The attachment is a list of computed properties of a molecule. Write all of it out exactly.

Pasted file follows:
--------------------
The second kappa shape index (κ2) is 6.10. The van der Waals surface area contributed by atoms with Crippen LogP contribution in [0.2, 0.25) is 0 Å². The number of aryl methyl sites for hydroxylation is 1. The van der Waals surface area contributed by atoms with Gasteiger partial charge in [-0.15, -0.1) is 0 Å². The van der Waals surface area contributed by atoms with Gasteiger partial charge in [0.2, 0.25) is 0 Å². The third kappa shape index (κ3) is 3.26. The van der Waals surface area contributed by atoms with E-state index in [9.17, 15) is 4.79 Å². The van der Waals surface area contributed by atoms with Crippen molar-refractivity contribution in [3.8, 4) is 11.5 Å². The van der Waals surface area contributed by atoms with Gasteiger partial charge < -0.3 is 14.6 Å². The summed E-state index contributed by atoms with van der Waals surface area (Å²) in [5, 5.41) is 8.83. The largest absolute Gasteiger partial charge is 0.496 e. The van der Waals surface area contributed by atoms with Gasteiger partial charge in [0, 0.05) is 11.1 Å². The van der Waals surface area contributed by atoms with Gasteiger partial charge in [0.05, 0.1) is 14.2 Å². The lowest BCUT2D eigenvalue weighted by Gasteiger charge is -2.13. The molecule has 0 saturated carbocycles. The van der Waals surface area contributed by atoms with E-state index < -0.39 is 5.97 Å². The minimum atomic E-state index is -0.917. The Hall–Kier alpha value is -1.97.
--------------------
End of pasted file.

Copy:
The second kappa shape index (κ2) is 6.10. The van der Waals surface area contributed by atoms with Crippen LogP contribution in [0.2, 0.25) is 0 Å². The number of aryl methyl sites for hydroxylation is 1. The van der Waals surface area contributed by atoms with Gasteiger partial charge in [-0.15, -0.1) is 0 Å². The van der Waals surface area contributed by atoms with Gasteiger partial charge in [0.2, 0.25) is 0 Å². The third kappa shape index (κ3) is 3.26. The van der Waals surface area contributed by atoms with E-state index in [9.17, 15) is 4.79 Å². The van der Waals surface area contributed by atoms with Crippen molar-refractivity contribution in [3.8, 4) is 11.5 Å². The van der Waals surface area contributed by atoms with Gasteiger partial charge < -0.3 is 14.6 Å². The summed E-state index contributed by atoms with van der Waals surface area (Å²) in [5, 5.41) is 8.83. The largest absolute Gasteiger partial charge is 0.496 e. The van der Waals surface area contributed by atoms with Gasteiger partial charge in [0, 0.05) is 11.1 Å². The van der Waals surface area contributed by atoms with Gasteiger partial charge in [0.05, 0.1) is 14.2 Å². The lowest BCUT2D eigenvalue weighted by Gasteiger charge is -2.13. The molecule has 0 saturated carbocycles. The van der Waals surface area contributed by atoms with E-state index < -0.39 is 5.97 Å². The minimum atomic E-state index is -0.917. The Hall–Kier alpha value is -1.97.